October 25, 2019 09:37 AM NPT
By: Isha Bista
I wanted to stop the men from harassing the little boy. He looked really haggard and hungry too. Plus he was just a boy. His circumstances were such that he had to resort to begging but instead of seeing that and being nice to him, these men were adding to his troubles.
There are a million things that make me angry. People spitting on the road, children throwing chocolate wrappers on the sidewalk, their parents not saying anything, buses stopping randomly in the middle of the road or driving in the wrong lane, and judgmental people who comment on everything you do and behave like their word and opinion is final. And all that is just the tip of the iceberg. There are a great many things that infuriate me.
But I must confess that I’m not a very outspoken person and people tend to think I’m an introvert or, worse, an adaptable person who is okay with anything and everything. But that couldn’t be further from the truth. Things do bother me but what I’m not is confrontational. I’d rather keep quite than upset someone or speak up even when I’m unsettled by something for the fear of getting into futile arguments. I’m often guilty of turning the other way when I could have said or done something to correct a wrong.
Recently, I was walking along the streets of Thamel when I saw some men pushing a little boy while verbally abusing him as well. I felt really sorry for the little boy who just kept shaking his head and trying to get away from it all. One of the men even punched him on the arm. This little boy, who probably wasn’t a day over 10, had tried to grab a twenty-rupee note from the hands of one of the men and this was their way of “teaching him a lesson”.
I wanted to stop the men from harassing the little boy. He looked really haggard and hungry too. Plus he was just a boy. His circumstances were such that he had to resort to begging but instead of seeing that and being nice to him, these men were adding to his troubles. But as much as my heart went out to him, I crossed the road and walked away. I spent the rest of the evening thinking about the boy and wishing I had spoken up for him and done something about the way these men were treating him.
That wasn’t the only time I have felt the need to speak up but have chosen to do the opposite instead. I guess I have conditioned myself to mind my own business and not get caught up in matters that don’t concern me. Actually, sometimes even if something concerns me I choose to let things slide because it’s the easier way out. A lot of people seem to think lashing out or fighting is easy, it’s being in control that’s difficult. But I often ask myself what good that control is when you feel so miserable inside.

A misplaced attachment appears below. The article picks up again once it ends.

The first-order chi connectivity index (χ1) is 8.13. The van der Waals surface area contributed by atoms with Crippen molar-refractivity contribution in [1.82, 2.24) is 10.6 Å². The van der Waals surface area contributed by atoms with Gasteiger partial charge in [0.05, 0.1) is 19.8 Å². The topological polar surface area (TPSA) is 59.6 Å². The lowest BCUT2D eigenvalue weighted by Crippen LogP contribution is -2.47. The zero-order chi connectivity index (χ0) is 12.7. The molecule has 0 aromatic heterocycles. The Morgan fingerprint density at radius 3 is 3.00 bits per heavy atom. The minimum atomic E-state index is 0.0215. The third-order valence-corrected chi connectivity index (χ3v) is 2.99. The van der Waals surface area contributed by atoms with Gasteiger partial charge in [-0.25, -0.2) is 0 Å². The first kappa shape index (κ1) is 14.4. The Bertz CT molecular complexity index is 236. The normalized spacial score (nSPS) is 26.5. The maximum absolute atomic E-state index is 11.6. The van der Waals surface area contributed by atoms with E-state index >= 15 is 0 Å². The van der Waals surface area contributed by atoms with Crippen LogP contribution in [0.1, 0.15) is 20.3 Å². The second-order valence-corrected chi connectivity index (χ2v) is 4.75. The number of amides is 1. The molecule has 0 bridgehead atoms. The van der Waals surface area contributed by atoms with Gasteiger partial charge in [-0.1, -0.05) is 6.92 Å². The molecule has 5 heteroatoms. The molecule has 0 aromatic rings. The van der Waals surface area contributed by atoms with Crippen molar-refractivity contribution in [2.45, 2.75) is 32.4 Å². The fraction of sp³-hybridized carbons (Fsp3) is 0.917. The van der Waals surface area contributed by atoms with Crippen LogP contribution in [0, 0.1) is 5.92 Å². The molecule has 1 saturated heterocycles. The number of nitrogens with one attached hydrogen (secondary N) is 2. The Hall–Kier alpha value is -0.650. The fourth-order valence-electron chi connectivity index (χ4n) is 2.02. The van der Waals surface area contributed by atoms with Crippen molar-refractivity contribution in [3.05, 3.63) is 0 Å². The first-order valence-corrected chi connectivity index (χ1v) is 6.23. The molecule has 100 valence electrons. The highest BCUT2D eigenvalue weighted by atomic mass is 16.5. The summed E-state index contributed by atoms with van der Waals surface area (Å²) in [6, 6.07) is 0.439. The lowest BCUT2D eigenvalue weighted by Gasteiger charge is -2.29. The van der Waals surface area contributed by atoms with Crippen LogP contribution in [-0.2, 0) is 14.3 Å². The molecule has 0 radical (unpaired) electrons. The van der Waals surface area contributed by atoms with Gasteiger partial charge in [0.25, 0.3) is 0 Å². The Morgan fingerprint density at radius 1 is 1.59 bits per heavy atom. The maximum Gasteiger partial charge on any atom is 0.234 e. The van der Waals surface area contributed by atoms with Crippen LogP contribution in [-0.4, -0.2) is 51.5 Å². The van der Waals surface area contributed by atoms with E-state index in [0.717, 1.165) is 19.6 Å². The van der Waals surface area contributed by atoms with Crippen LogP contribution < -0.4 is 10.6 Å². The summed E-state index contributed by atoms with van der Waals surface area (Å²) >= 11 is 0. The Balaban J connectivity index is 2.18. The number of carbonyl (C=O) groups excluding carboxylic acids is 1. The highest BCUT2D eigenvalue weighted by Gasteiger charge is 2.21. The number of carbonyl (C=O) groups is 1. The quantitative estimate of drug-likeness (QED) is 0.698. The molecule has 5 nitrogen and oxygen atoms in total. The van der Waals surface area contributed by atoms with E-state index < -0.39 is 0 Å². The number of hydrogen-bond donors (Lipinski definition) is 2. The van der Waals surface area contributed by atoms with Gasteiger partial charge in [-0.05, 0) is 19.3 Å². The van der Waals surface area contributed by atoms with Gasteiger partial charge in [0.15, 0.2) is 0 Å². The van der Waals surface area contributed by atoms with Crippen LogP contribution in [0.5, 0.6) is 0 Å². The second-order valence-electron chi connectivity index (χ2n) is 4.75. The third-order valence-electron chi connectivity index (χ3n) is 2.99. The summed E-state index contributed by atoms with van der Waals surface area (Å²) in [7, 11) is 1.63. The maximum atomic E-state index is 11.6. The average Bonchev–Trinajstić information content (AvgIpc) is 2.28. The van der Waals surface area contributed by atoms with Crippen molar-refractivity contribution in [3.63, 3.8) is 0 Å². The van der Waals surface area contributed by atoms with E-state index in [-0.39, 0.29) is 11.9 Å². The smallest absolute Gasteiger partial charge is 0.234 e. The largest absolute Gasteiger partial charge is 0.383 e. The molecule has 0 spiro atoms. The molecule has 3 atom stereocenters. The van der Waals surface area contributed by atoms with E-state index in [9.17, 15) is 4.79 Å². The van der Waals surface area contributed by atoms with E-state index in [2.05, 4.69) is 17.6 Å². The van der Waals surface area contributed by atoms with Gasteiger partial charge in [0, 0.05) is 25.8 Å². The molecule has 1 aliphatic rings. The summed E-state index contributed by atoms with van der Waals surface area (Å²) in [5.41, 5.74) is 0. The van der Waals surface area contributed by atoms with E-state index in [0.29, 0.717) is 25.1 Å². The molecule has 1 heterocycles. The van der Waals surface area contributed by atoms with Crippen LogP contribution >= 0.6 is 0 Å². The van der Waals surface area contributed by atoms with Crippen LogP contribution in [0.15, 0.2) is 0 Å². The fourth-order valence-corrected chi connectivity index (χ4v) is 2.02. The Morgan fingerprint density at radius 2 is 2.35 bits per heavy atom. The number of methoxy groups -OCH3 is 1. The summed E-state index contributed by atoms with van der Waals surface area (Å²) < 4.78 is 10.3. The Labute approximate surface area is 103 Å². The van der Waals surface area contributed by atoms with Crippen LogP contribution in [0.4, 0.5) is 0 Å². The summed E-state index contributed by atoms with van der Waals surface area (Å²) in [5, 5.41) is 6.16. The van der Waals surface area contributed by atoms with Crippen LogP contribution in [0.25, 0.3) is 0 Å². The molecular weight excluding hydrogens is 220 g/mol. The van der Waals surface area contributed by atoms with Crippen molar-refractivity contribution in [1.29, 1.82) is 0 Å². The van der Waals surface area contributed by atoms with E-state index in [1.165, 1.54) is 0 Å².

I admit that there are certainly times we should be silent, but then there are so many other times when we simply need to get out of our comfort zones and say something. Though there is prudence in staying mum, not speaking up at all, even when every ounce of your being tells you to, isn’t smart – it’s actually fear.
I have always told myself and thus come to believe that taking time to think before blurting out a hasty opinion or a statement is a virtue, and sometimes if there is no beneficial outcome by voicing your opinion then simply being quiet is the best course of action. But that has become so ingrained in my system that even when I know it is sort of my duty to speak up, I keep quiet.
A lot of us tend to do that. And as a result people get away with a lot of senseless things, like harassing that boy or spitting on your shoes and not even saying sorry. Not only that, the incident weighs heavily on your mind. Because you didn’t actually say anything in real life, you think about what you should or could have said, and how it might have gone. What also often happens is that you continue to harbor that injustice and it causes a long-term emotional response in your mind and body. Thus speaking up when you feel the need to isn’t only the right thing to do, but it’s also good for your mental wellbeing.
When you don’t speak up, you are also, in many ways, letting indifference take over your life. And I say this from personal experience. For the longest time, by allowing myself to believe that “it wasn’t my business” I was simply choosing the easiest path possible in any situation.
In a world where the virtues of silence have long been recognized, speaking your mind definitely has its downsides. There’s a popular saying that goes “speech is silver but silence is golden.” So you might be perceived as argumentative and your logic and reasoning might fall on deaf ears when you chose to speak instead of stay silent, but I have come to realize that speaking up often clears your conscience and gets rid of unnecessary emotions that can bog you down. And a lighter mind and conscience is a whole lot better than people’s opinion about you, isn’t it?
The writer loves milk tea and cookies. She doesn’t shout when she is angry but you can tell by the color of her ears. She can be contacted at email@example.com.